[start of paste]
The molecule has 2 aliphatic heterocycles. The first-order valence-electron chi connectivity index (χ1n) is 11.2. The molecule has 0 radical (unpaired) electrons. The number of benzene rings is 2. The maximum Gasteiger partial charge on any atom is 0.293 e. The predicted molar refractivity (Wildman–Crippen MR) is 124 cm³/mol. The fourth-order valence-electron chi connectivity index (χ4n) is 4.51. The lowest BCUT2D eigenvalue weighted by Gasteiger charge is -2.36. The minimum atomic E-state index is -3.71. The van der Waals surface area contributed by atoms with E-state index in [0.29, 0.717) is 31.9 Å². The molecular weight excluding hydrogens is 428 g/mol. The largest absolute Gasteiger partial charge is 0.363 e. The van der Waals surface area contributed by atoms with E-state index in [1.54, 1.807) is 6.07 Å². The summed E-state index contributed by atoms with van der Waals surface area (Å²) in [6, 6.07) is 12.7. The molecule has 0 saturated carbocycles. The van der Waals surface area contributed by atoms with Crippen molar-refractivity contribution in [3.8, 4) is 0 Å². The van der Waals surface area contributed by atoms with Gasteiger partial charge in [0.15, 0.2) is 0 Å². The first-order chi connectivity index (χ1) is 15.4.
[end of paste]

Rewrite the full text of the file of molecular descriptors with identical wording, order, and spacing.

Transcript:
The molecule has 2 aliphatic heterocycles. The first-order valence-electron chi connectivity index (χ1n) is 11.2. The molecule has 0 radical (unpaired) electrons. The number of benzene rings is 2. The maximum Gasteiger partial charge on any atom is 0.293 e. The predicted molar refractivity (Wildman–Crippen MR) is 124 cm³/mol. The fourth-order valence-electron chi connectivity index (χ4n) is 4.51. The lowest BCUT2D eigenvalue weighted by Gasteiger charge is -2.36. The minimum atomic E-state index is -3.71. The van der Waals surface area contributed by atoms with E-state index in [0.29, 0.717) is 31.9 Å². The molecular weight excluding hydrogens is 428 g/mol. The largest absolute Gasteiger partial charge is 0.363 e. The van der Waals surface area contributed by atoms with E-state index in [1.54, 1.807) is 6.07 Å². The summed E-state index contributed by atoms with van der Waals surface area (Å²) in [6, 6.07) is 12.7. The molecule has 0 saturated carbocycles. The van der Waals surface area contributed by atoms with Crippen molar-refractivity contribution in [3.8, 4) is 0 Å². The van der Waals surface area contributed by atoms with Gasteiger partial charge in [0.15, 0.2) is 0 Å². The first-order chi connectivity index (χ1) is 15.4.